First among the offices in the church is the apostles, and second are the prophets-and when these occur together, as they often do, it is always in this order. Paul calls these two the “foundation” of the church, with Christ as the chief cornerstone (Eph. 2:20). And the thing which is unique about these two offices is that they are given the responsibility and function for the purpose of making known the revelation of the “mystery” of Christ. This mystery was not made known in other ages, as it now was being made known by the Spirit, through these apostles and prophets (Eph. 3:5). The mystery is “that the Gentiles should be fellow heirs, of the same body, and partakers of His promise in Christ through the gospel.” (v. 6)

In Ephesians 4:11ff., Paul also groups all the offices together, but again he establishes the same order, and includes evangelists and pastors. Apostles and prophets represent the revelatory and canonical ministry-the foundation of the church. Then, upon the foundation of the canonical word, God gave the ministry of that word with evangelists, pastors, and teachers. However, in I Corinthians Paul mentions the revelatory gifts of tongues and interpretation after teachers. In doing so he is making a critical point which he will elaborate on in chapter 14, that it is more edifying for the church to have the word taught, even more so than a revelatory word that could not be understood by the church as a whole (vv. 18-19).

Of secondary importance to the giving and teaching of the word for all, were the gifts that bore witness to the apostles and prophets, and those which support the teaching ministry. The gift of tongues speaking on its own is of even less importance than miracles, healings, helps, and administrations, because unless it is also interpreted, it only benefits the speaker. Even those gifts which remain to support the teaching ministry-helps and administrations, are before in the order of priority, because of the benefit given to the entire body. The gift of helps is that which is exercised, but is not exclusive to the deaconate, and administrations to the office of the ruling elder (Nu. 11:17; Rom. 12:8).

However, Paul again returns to his point about the church being one body with many members. All are needed. No one gift or office was the be all and end all, even the apostles and prophets. All these members were members of one body. All are equally baptized by one Spirit into this one body, and each of us has our place. Some gifts were “greater” or what the NKJV translates as “the best gifts.” (v. 31) 14:1 reinforces what Paul had in mind, namely prophecy. For Paul the most crucial thing was the giving of the full canonical word, and included in this was tongues when interpreted (14:12-13). And following upon the prophet is the teaching ministry of the word, which remains to this day.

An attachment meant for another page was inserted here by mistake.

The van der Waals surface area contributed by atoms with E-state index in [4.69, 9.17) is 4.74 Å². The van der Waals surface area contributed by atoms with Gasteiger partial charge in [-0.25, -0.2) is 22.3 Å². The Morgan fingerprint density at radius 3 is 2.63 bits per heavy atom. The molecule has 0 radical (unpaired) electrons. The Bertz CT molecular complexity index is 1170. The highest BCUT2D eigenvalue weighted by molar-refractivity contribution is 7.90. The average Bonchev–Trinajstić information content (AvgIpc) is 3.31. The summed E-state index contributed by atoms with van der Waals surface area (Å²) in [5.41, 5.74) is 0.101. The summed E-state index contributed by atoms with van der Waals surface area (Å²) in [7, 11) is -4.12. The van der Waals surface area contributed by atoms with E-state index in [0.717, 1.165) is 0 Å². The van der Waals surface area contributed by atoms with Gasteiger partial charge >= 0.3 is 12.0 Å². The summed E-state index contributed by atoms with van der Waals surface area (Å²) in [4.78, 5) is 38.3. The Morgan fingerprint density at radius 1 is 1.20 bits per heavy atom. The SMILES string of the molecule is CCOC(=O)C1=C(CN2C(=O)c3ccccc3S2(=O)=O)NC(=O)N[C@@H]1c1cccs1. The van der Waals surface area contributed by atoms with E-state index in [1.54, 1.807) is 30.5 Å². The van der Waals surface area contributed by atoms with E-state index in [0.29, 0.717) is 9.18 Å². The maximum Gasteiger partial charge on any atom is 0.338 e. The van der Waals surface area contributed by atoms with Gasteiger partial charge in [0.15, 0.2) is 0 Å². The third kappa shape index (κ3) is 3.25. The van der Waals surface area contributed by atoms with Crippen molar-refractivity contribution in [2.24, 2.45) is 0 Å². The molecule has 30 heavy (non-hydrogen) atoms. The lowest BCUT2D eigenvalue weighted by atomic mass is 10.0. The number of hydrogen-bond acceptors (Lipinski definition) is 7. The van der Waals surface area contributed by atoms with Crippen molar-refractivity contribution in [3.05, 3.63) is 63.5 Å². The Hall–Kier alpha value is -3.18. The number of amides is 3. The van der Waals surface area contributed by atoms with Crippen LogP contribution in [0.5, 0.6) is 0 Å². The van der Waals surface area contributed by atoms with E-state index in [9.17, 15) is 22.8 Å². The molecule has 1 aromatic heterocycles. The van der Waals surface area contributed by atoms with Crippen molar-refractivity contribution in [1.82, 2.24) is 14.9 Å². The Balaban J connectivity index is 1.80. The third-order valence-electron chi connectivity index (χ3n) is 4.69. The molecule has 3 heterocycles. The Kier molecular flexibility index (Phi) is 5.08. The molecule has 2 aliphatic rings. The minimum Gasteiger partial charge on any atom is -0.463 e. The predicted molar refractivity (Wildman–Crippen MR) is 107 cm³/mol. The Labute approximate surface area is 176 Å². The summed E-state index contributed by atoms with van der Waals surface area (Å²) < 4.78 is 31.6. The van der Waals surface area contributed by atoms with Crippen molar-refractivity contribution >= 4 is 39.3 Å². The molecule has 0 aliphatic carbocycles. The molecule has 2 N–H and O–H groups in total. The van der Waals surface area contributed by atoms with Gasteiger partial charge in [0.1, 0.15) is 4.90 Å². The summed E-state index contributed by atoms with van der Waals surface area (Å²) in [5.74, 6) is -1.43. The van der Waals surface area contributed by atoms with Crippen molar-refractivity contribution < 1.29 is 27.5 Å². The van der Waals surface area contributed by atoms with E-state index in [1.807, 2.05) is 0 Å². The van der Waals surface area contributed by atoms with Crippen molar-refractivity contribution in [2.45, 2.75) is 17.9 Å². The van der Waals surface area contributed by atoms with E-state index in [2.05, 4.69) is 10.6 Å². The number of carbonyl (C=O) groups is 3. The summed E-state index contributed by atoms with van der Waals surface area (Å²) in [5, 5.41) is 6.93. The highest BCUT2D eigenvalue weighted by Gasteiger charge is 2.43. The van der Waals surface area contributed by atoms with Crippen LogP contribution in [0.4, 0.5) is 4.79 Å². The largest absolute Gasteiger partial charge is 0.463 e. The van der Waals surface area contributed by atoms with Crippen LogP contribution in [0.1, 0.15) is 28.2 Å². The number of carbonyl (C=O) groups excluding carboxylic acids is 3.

[I think helps and administrations are a couplet, just like miracles and healing, with the former following the same order with respect to the latter, as teachers do to apostles and prophets, with equal importance given to the gifts in each couplet-miracles with healings, and helps with administrations.]

I Corinthians 12:31b-13:8a Love Never Fails.

“And yet I show you a more excellent way.” (12:31b) Paul again returns to his running theme, that the fruit of the Spirit has greater priority than gifts. The fruit show whether one is indeed genuine (Mt. 3:10; 7:17; Lk. 8:14; 13:6-9; Jn. 15:2, 8, 16; Rom. 6:21-22; 7:4; Gal. 5:22-23; Phil. 4:17; Heb. 12:11; Js. 3:18; Jude 12; Rev. 22:2). The greatest fruit of all is love (Cf. Jn. 13:34-35). Tongues in Paul’s day held as much fascination, it would seem, as they do in ours. But at least in Paul’s day they were actual languages, which when interpreted could benefit the entire body. Without translation, tongues only benefited the individual who was speaking, and was thus selfish and unprofitable to the body as a whole, if it was not translated. Such behaviour goes contrary to love (v. 1).

When the members of the church love one another it is like a well orchestrated symphony. Even the most significant canonical gifts of tongues, prophecy, and knowledge, or a gift like special faith in support of the apostolic witness, if exercised without love, are as nothing but a “clanging cymbal” (vv. 1-2). Which, incidentally, tells us that God gave His word because He loves His people. Even acts of charity or martyrdom, if performed without love, profit nothing (v. 3). “Love suffers long.” (v. 4) Without love, empathy or sympathy is short lived. Love is ‘kind’-it considers the condition of another, is tenderhearted, and forgiving (Eph. 4:32). “Love does not envy.” (Cf. Gal. 5:26) When one loves another they rejoice in their well being, even when they have what we do not have.

“Love does not parade itself.” Those who love do not seek to draw attention to themselves (Cf. Mt. 6:1-2). Love “is not puffed up.” One who loves does not take pride in it, knowing that we love because He first loved us (I Jn. 4:10-11). Those who love are not rude, nor do they seek their own interests before another (I Cor. 10:24). Those who love are not provoked to behave in an unloving way. However, love is ethical and moral. Those who love do not think on evil, nor do they rejoice in iniquity (Rom. 1:28-32). Those who love rejoice in the truth (II Jn. 4). Those who truly love will tell a person the truth if they are doing evil or iniquity. We are called to speak the truth in love (Eph. 4:15 Cf. Gal. 6:1-2). This goes contrary to the pagan conception of what love is.